“Don’t make me make you fall in love. Don’t make me make you fall in love. Don’t make me make you fall in love with a [man] like me…” Okay, I’m sorry, I didn’t mean to make you, but you’ve made me anyway, and you don’t really exist, not like I imagine you. I’m sorry.

He makes us all fall in love, all of us with self-esteem from Lana Del Rey lyrics. (“Dear Lord, when I get to heaven, please let me bring my man. When he comes, tell me that you’ll let him in. Father, tell me if you can.” I should have capitalized “heaven” but it wasn’t my first impulse.) Those two artists are linked in my head even though The Weeknd doesn’t sing about Lolita, I don’t think. Does he?

I’ll admit that I’m self-conscious. Who am I kidding? I always admit that. Okay, I’ll admit that I’m telling myself, “They thought they were going to read about The Weeknd but they’re reading your stream-of-consciousness trash diary about how lyrics mean too much to you. Lyrics mean too much to everyone. But we all know they’re writing about themselves, the goddam narcissist artists I love.” I mean, fucking Morrissey is the best sad-kid example, right? And he’s clearly writing about himself.

I only write about myself.

“Louis V bag. Tats on your arms. High-heeled shoes make you six feet tall. Everybody wants you; you can have them all. But I got what you need.” Six-inch heels bring me up to six feet…

The Weeknd Abel Tesfaye mini-zine images
The Weeknd Abel Tesfaye mini-zine images

Zine Review: The Average and Different Days #5

I traded with Mnon for issue #5 of her perzine The Average and Different Days, which you can buy inexpensively on Etsy. She also sent me On the Verge of Summer, a diminutive one-pager. Mnon writes that her latest perzine installment “deals with the need to be creative, scary phone calls,” and miscellaneous components of a French college girl’s mental health. (English isn’t Mnon’s first language, but the errors are only minor grammar blips. Her writing is easy to understand.)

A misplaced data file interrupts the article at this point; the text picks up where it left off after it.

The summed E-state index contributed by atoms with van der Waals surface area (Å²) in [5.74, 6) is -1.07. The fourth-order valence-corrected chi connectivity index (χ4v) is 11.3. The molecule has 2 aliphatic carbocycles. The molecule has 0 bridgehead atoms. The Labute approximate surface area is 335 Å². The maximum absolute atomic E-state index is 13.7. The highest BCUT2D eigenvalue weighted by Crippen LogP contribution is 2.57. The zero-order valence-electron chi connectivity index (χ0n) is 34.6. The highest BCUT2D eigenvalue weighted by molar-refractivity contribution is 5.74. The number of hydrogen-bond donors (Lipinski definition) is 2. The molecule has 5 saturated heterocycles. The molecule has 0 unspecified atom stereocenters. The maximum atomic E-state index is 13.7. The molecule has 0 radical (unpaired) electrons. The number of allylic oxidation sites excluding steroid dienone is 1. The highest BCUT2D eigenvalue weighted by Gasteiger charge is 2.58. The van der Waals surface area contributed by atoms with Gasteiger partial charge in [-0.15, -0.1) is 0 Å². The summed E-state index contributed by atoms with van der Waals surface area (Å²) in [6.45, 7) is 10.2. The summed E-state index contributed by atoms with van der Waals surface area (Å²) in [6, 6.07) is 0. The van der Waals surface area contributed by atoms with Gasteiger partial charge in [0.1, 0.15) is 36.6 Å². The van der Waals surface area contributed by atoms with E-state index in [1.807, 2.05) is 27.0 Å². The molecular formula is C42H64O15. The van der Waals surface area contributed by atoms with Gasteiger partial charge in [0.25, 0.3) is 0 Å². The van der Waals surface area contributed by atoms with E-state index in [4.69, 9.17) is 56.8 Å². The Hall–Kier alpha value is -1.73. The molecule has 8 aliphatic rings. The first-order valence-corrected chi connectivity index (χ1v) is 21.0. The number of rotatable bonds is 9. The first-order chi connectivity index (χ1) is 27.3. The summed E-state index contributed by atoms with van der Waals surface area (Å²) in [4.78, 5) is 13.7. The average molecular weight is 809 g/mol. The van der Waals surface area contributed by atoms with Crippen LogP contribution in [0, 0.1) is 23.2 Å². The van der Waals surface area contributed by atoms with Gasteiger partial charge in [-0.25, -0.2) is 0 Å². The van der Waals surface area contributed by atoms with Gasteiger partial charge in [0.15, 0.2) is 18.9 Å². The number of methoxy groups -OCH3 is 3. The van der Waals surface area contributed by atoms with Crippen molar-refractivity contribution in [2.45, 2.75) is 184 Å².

The Average and Different Days #5 zine, plus On the Verge of Summer
Note: the pink is less saturated in person.

The Average and Different Days #5 zine

As you can see, The Average and Different Days is a traditional cut-and-paste typewritten zine. Pages are embellished with collage, illustration, and handwriting. Most of the text is Mnon’s charmingly candid reflections on her life. Also found within: a playlist, comparison of coffee versus tea, and plenty of references to Twin Peaks.

Mnon’s diary-style narrative conveys the stress of organizing an academic and professional future. She is open and honest about her struggle with anxiety, definitely willing to be vulnerable with strangers. I relate to Mnon’s description of the oddly stultifying panic that came with tackling a bureaucratic dilemma at her school (“scary phone calls”).

The zine’s subtext is that early adulthood involves growing pains, some provoked by obstacles that seem insurmountable. I would recommend The Average and Different Days #5 to angsty students and/or anyone who likes girly stuff (AKA exactly me).